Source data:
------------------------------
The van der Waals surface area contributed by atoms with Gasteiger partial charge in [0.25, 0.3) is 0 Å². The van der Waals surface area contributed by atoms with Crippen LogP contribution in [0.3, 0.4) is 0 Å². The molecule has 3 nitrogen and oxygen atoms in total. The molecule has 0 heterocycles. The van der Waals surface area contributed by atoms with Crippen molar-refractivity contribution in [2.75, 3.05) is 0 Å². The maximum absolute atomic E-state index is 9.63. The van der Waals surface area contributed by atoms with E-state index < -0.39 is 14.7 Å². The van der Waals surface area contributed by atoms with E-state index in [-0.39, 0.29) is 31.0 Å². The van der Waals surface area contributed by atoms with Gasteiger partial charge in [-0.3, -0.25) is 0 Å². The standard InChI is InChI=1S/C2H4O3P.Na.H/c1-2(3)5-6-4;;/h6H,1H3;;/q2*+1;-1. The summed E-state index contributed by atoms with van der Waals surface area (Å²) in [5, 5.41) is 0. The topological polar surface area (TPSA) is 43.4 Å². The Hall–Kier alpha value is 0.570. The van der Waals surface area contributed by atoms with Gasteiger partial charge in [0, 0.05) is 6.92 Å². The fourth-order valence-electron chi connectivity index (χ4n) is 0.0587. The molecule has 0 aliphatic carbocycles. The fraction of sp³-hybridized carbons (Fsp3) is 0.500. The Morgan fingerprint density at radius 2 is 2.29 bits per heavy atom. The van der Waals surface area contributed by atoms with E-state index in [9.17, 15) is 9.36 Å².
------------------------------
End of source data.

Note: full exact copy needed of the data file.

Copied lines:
The van der Waals surface area contributed by atoms with Gasteiger partial charge in [0.25, 0.3) is 0 Å². The van der Waals surface area contributed by atoms with Crippen LogP contribution in [0.3, 0.4) is 0 Å². The molecule has 3 nitrogen and oxygen atoms in total. The molecule has 0 heterocycles. The van der Waals surface area contributed by atoms with Crippen molar-refractivity contribution in [2.75, 3.05) is 0 Å². The maximum absolute atomic E-state index is 9.63. The van der Waals surface area contributed by atoms with E-state index < -0.39 is 14.7 Å². The van der Waals surface area contributed by atoms with E-state index in [-0.39, 0.29) is 31.0 Å². The van der Waals surface area contributed by atoms with Gasteiger partial charge in [-0.3, -0.25) is 0 Å². The standard InChI is InChI=1S/C2H4O3P.Na.H/c1-2(3)5-6-4;;/h6H,1H3;;/q2*+1;-1. The summed E-state index contributed by atoms with van der Waals surface area (Å²) in [5, 5.41) is 0. The topological polar surface area (TPSA) is 43.4 Å². The Hall–Kier alpha value is 0.570. The van der Waals surface area contributed by atoms with Gasteiger partial charge in [0, 0.05) is 6.92 Å². The fourth-order valence-electron chi connectivity index (χ4n) is 0.0587. The molecule has 0 aliphatic carbocycles. The fraction of sp³-hybridized carbons (Fsp3) is 0.500. The Morgan fingerprint density at radius 2 is 2.29 bits per heavy atom. The van der Waals surface area contributed by atoms with E-state index in [9.17, 15) is 9.36 Å².